Israel Looks Abroad To Fund Peace Pact
AFTER THE TUMULT
JERUSALEM — THE Jewish holidays have come, and Israeli leaders can take a moment's pause from the hurried events that have changed forever the relationship between Jews and Arabs in the Middle East.
But the pause will be brief, and the work ahead long. Upon his return here after the signing of a peace accord between Israel and the Palestine Liberation Organization (PLO) in Washington, Prime Minister Yitzhak Rabin told the Israeli public Wednesday that the fruits of the pact will take time to ripen and will require massive funding from abroad.
``I am convinced that after what happened in Washington, there will be the beginnings of developments,'' Mr. Rabin said. But ``things cannot be achieved in one fell swoop.''
Having made unprecedented concessions, including recognizing the PLO, Israel now expects Washington to buttress the agreement on Palestinian self-rule by raising more than $1 billion from Europe, Japan, and the Gulf states to finance development projects for the occupied Gaza Strip and West Bank, officials here say.
``Once the Palestinians in the refugee camps see there is something in it for them, it will pull the rug out from fundamentalists and opponents of the peace,'' says government spokesman Uri Fromi. ``We need to move from talk to action, and that means money.''
The pact, which was accompanied by separate letters of recognition, calls for self-rule to be applied rapidly in the impoverished Gaza Strip and West Bank city of Jericho, and to be extended later to the rest of the West Bank.
The World Bank estimated this week that $5.5 billion would be needed over 10 years to improve basic services in the occupied territories.
The PLO estimates that 50,000 new apartments will be needed in the territories within the next two years alone.
``If all of this remains a political episode without an economic component it will fail,'' Foreign Minister Shimon Peres said in an interview published Wednesday in the Yediot Ahronot daily. ``Everyone speaks of how to get the Army out of the Jebalya refugee camp [in Gaza]. The real issue is how to remove the poverty of Jebalya from the face of the earth.''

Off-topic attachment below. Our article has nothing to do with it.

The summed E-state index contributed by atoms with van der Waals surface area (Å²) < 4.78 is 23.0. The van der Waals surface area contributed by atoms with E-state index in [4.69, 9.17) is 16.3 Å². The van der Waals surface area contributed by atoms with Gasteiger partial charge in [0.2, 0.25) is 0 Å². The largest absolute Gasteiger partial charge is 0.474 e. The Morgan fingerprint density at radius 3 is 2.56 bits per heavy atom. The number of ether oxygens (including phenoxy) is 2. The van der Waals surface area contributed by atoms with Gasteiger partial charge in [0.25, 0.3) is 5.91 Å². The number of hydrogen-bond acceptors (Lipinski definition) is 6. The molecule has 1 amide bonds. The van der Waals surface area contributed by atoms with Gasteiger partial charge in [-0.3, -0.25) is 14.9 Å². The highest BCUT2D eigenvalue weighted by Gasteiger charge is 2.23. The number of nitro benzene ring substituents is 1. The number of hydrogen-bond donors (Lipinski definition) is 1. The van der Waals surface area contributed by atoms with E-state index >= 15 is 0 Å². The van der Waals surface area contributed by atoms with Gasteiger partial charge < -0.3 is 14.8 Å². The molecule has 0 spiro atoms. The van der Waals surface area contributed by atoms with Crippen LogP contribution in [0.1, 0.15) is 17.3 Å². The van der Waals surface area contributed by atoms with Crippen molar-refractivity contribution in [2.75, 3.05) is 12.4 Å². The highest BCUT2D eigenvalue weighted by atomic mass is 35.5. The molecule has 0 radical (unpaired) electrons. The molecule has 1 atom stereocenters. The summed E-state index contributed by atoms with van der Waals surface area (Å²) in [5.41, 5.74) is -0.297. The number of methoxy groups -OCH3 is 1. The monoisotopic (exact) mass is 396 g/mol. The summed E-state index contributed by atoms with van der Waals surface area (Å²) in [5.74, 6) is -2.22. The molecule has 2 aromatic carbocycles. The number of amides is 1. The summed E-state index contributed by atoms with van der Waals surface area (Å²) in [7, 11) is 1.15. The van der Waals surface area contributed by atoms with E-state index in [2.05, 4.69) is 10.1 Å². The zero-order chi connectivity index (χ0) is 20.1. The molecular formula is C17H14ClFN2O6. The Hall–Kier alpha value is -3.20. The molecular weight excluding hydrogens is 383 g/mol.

After the signing on Monday, the European Community approved $24 million in additional funds to the territories, raising the EC total this year to $106 million. The EC has also pledged $590 million in aid from 1994 to 1998. Japan has offered $23 million between now and March. Norway said the Scandinavian countries will provide $125 million in aid.
Washington has not disclosed how much it will contribute. But Israel also expects the United States to prod the Gulf states to drop their longstanding economic boycott of Israel. Unofficial Israeli estimates put the cost of the boycott at more than $500 million annually.
``Israel wants the US and the West to encourage other Arab and Muslim countries to join the peace train,'' says Rafi Gamzou, a Foreign Ministry spokesman. ``The idea is to show that the Middle East is changing and that there are concrete and tangible fruits of the process.''
Rabin stopped off in Morocco to meet with King Hassan II on Tuesday. Foreign Ministry officials say that Tunisia, Malaysia, and Zimbabwe also have shown interest in unprecedented open relations with Israel.
The need for swift support for the plan has been underscored by almost daily violence in the territories.
Upon arriving home, Rabin learned that four soldiers were wounded in the West Bank town of Hebron. The attack was carried out by Palestinian gunmen, one of whom was killed. Police Minister Mosha Shachal blamed it on Muslim fundamentalist opponents of the PLO-Israel agreement on self-rule arrangements.
``The people of Hamas and the Islamic Jihad have set a goal of trying to terrorize the process when there is progress and peace,'' Mr. Shachal told reporters.